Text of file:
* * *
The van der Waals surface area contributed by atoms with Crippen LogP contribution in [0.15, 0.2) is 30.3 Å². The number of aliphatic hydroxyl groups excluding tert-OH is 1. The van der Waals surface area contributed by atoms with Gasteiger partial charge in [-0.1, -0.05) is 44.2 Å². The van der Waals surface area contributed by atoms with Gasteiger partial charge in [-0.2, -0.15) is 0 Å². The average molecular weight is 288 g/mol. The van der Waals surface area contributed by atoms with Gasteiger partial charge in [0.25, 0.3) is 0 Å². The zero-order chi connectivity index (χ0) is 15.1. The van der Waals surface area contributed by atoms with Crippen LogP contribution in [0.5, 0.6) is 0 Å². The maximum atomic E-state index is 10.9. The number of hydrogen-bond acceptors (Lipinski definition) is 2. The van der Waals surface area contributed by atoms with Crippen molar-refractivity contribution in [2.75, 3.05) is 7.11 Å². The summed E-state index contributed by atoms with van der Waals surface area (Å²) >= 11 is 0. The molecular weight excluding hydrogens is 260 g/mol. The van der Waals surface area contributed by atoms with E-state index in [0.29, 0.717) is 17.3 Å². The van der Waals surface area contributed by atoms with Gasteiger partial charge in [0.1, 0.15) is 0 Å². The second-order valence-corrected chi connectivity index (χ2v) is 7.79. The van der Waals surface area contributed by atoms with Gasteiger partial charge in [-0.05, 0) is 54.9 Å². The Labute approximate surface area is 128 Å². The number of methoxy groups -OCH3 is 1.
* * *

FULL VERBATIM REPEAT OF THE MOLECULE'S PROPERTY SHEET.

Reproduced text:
The van der Waals surface area contributed by atoms with Crippen LogP contribution in [0.15, 0.2) is 30.3 Å². The number of aliphatic hydroxyl groups excluding tert-OH is 1. The van der Waals surface area contributed by atoms with Gasteiger partial charge in [-0.1, -0.05) is 44.2 Å². The van der Waals surface area contributed by atoms with Gasteiger partial charge in [-0.2, -0.15) is 0 Å². The average molecular weight is 288 g/mol. The van der Waals surface area contributed by atoms with Gasteiger partial charge in [0.25, 0.3) is 0 Å². The zero-order chi connectivity index (χ0) is 15.1. The van der Waals surface area contributed by atoms with Crippen LogP contribution in [0.5, 0.6) is 0 Å². The maximum atomic E-state index is 10.9. The number of hydrogen-bond acceptors (Lipinski definition) is 2. The van der Waals surface area contributed by atoms with Crippen molar-refractivity contribution in [2.75, 3.05) is 7.11 Å². The summed E-state index contributed by atoms with van der Waals surface area (Å²) >= 11 is 0. The molecular weight excluding hydrogens is 260 g/mol. The van der Waals surface area contributed by atoms with E-state index in [0.29, 0.717) is 17.3 Å². The van der Waals surface area contributed by atoms with Gasteiger partial charge in [0.1, 0.15) is 0 Å². The second-order valence-corrected chi connectivity index (χ2v) is 7.79. The van der Waals surface area contributed by atoms with Gasteiger partial charge in [-0.05, 0) is 54.9 Å². The Labute approximate surface area is 128 Å². The number of methoxy groups -OCH3 is 1.